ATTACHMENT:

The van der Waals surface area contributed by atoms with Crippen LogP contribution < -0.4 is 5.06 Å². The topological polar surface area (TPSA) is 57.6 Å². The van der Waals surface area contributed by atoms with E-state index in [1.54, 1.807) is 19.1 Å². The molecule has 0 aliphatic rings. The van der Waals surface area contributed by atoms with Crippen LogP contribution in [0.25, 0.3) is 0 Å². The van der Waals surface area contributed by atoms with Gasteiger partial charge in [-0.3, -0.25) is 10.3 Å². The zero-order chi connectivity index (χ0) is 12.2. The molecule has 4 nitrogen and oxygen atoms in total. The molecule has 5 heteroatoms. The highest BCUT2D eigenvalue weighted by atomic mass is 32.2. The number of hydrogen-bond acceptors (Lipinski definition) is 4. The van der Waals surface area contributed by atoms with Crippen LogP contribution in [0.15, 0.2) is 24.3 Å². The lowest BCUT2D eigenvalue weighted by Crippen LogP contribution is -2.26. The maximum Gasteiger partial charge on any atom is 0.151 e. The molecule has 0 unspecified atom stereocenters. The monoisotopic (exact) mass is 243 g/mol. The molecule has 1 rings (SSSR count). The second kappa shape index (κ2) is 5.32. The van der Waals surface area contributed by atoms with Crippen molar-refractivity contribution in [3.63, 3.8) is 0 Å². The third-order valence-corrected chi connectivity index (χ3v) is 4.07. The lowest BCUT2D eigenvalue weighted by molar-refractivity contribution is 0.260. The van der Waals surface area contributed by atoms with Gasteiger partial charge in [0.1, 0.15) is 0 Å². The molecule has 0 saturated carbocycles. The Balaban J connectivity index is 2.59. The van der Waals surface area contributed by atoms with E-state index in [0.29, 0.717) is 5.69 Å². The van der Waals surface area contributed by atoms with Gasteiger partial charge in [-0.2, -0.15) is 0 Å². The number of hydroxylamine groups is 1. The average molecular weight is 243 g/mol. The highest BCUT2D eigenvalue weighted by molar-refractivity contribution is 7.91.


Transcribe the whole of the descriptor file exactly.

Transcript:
The van der Waals surface area contributed by atoms with Crippen LogP contribution < -0.4 is 5.06 Å². The topological polar surface area (TPSA) is 57.6 Å². The van der Waals surface area contributed by atoms with E-state index in [1.54, 1.807) is 19.1 Å². The molecule has 0 aliphatic rings. The van der Waals surface area contributed by atoms with Crippen LogP contribution in [0.25, 0.3) is 0 Å². The van der Waals surface area contributed by atoms with Gasteiger partial charge in [-0.3, -0.25) is 10.3 Å². The zero-order chi connectivity index (χ0) is 12.2. The molecule has 4 nitrogen and oxygen atoms in total. The molecule has 5 heteroatoms. The highest BCUT2D eigenvalue weighted by atomic mass is 32.2. The number of hydrogen-bond acceptors (Lipinski definition) is 4. The van der Waals surface area contributed by atoms with Crippen LogP contribution in [0.15, 0.2) is 24.3 Å². The lowest BCUT2D eigenvalue weighted by Crippen LogP contribution is -2.26. The maximum Gasteiger partial charge on any atom is 0.151 e. The molecule has 0 unspecified atom stereocenters. The monoisotopic (exact) mass is 243 g/mol. The molecule has 1 rings (SSSR count). The second kappa shape index (κ2) is 5.32. The van der Waals surface area contributed by atoms with Crippen molar-refractivity contribution in [3.63, 3.8) is 0 Å². The third-order valence-corrected chi connectivity index (χ3v) is 4.07. The lowest BCUT2D eigenvalue weighted by molar-refractivity contribution is 0.260. The van der Waals surface area contributed by atoms with Gasteiger partial charge in [0.1, 0.15) is 0 Å². The molecule has 0 saturated carbocycles. The Balaban J connectivity index is 2.59. The van der Waals surface area contributed by atoms with E-state index in [0.29, 0.717) is 5.69 Å². The van der Waals surface area contributed by atoms with Gasteiger partial charge in [-0.2, -0.15) is 0 Å². The number of hydroxylamine groups is 1. The average molecular weight is 243 g/mol. The highest BCUT2D eigenvalue weighted by molar-refractivity contribution is 7.91.